1. Make sure your monitor is plugged into power, and with the computer powered down, connect the two components using your HDMI or DVI cable.
  2. Step 2- Power on your computer and wait a few seconds- a Windows or Apple logo should appear if you’ve connected everything correctly.
  3. Step 3- After your computer boots up, check display preferences to make sure your settings are correct and that you’re getting the screen resolution, refresh rate, and aspect ratio intended.
  4. In Windows, go to Settings>System>Display and check the display resolution and display orientation
  5. In macOS, go to System Settings>Display and check display resolution and picture orientation.
  6. See your operating system’s advanced display settings if anything needs tweaking.

STAT:

Micro HDMI cables: This format combines video and audio into an interface that is small enough to connect to tablets, smartphones, and other mobile devices. They are 50% smaller than the standard HDMI cables.

https://www.quill.com/blog/tutorials/how-to-connect-a-monitor-to-your-desktop-or-laptop-computer.html

For reference, Brightness is often tuned between 50-80% from the factory. Adjust to taste.

https://www.ign.com/articles/2019/09/16/monitor-calibration-how-to-calibrate-monitor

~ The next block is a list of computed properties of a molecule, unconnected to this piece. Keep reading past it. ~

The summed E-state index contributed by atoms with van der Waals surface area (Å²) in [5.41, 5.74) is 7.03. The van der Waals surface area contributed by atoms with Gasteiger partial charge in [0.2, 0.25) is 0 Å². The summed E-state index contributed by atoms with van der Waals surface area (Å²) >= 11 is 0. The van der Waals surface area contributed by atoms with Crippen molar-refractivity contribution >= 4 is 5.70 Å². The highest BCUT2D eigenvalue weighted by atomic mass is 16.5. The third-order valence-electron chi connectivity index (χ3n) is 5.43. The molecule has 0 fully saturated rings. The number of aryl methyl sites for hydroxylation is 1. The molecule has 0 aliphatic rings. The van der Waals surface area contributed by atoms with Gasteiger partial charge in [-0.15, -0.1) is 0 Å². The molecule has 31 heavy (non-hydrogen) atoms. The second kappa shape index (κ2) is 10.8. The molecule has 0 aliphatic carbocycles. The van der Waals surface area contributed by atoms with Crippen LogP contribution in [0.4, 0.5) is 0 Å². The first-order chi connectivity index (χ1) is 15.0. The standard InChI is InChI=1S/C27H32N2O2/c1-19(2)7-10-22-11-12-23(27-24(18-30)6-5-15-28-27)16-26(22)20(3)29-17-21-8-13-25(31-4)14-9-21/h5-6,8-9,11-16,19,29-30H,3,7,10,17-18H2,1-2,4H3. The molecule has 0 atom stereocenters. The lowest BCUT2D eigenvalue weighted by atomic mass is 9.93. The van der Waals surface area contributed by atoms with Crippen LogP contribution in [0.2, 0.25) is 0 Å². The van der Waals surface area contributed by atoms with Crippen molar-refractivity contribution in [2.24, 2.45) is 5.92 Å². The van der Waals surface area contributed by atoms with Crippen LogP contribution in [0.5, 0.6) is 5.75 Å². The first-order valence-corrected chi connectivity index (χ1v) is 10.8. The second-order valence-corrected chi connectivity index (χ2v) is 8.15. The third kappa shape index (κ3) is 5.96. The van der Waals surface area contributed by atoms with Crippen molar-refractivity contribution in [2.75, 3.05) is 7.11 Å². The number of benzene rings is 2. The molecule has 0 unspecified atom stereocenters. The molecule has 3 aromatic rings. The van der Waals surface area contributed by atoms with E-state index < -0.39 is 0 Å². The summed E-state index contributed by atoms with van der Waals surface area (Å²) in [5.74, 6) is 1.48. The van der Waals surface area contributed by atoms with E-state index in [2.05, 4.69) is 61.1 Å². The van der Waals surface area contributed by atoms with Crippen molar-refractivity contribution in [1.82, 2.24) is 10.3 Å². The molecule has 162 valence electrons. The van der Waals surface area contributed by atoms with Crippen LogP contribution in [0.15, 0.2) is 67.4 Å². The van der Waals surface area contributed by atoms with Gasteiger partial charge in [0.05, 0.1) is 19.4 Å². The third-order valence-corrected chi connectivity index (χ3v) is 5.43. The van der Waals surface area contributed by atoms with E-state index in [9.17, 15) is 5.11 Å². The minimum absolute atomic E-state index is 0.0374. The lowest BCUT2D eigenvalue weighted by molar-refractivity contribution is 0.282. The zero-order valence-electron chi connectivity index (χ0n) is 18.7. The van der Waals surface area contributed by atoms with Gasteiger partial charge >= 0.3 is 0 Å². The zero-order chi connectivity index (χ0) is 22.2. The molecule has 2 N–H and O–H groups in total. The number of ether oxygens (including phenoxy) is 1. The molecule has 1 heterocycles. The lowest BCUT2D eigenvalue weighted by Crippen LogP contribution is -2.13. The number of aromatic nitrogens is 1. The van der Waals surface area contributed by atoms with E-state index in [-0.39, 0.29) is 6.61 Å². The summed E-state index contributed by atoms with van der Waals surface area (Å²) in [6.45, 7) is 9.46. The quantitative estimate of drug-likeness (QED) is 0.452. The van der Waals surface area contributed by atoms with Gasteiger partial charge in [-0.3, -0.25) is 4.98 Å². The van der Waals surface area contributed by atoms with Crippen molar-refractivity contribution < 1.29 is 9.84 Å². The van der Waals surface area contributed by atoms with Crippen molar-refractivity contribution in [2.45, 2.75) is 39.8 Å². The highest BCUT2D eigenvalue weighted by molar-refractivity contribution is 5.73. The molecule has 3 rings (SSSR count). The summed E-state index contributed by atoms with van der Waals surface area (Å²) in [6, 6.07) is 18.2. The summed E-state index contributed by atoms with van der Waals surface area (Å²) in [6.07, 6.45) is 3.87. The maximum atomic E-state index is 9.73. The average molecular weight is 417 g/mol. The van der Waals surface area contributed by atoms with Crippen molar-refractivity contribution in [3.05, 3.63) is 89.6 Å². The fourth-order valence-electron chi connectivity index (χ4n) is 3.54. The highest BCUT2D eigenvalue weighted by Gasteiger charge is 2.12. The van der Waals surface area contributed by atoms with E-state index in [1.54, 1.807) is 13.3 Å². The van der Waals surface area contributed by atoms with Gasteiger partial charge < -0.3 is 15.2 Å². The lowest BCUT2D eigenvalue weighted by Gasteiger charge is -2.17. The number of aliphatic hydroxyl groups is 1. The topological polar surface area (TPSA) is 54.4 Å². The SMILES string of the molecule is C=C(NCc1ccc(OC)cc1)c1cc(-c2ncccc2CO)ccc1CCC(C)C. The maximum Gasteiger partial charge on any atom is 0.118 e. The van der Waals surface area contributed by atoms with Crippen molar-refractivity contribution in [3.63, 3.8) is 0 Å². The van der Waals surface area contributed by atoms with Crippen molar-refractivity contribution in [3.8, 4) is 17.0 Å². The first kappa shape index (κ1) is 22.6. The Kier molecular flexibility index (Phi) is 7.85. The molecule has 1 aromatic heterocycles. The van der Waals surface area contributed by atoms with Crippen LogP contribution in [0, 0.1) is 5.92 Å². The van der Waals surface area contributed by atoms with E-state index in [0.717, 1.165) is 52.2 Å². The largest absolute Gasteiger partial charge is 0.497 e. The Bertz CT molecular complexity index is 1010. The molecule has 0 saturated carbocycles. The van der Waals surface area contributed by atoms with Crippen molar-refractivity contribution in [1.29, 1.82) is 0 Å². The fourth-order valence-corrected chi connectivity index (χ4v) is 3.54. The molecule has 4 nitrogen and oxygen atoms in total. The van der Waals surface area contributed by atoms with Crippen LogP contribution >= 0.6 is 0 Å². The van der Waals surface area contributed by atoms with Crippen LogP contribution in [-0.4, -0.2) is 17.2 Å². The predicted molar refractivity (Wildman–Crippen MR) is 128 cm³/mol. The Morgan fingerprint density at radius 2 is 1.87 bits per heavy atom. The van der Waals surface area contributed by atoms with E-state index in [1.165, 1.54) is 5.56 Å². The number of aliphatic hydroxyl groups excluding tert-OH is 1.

DVI ports do not transmit audio data.

https://www.sony.com/electronics/support/articles/00010109

Sources:

https://www.techadvisor.co.uk/how-to/desktop-pc/how-set-up-new-pc-3446210/

https://www.techadvisor.co.uk/how-to/laptop/laptop-second-monitor-3674679/

*https://www.youtube.com/watch?v=Ad5zmFk80lU&ab_channel=ComputerPlanet

How To Set Up Your Monitor FAQ

Do I need an adapter?

If your monitor and computer don't share any common port types, you'll need an adapter to connect them. The most common connection mismatch experienced is with a monitor that has only an HDMI port and a computer that has only a DVI port. In that case, you'll need a DVI-HDMI adapter- which is thankfully easy to find and inexpensive. For the most part, adapters exist for all the most common mismatches, including USB-C-HDMI, DisplayPort to DVI, and so forth.

Can I use a flatscreen television as my computer monitor?

Flatscreen televisions and computer monitors are functionally the same at this point, so the answer is yes, though the main difference between a dedicated television and a dedicated computer monitor is in the connection options it offers. Flatscreen televisions tend to have HDMI primarily whereas computers and their video cards tend to offer DVI, though certain either may offer both depending on the model. Adapters can take care of this issue easily enough, however.

Can I use my laptop as a second monitor?

In Windows 10 it's possible to set up your laptop as a second monitor- a useful feature if your workflow requires a two-monitor set-up. Doing so requires using Windows' included Miracasting technology and a handful of simple commands- instructions can be found here: https://store.hp.com/us/en/tech-takes/how-do-I-use-laptop-as-monitor

Jed Smith

I'm a musician and recording engineer and live in Queens. I have a cat. Her name is Elsa. I love to write about consumer tech and musical instruments.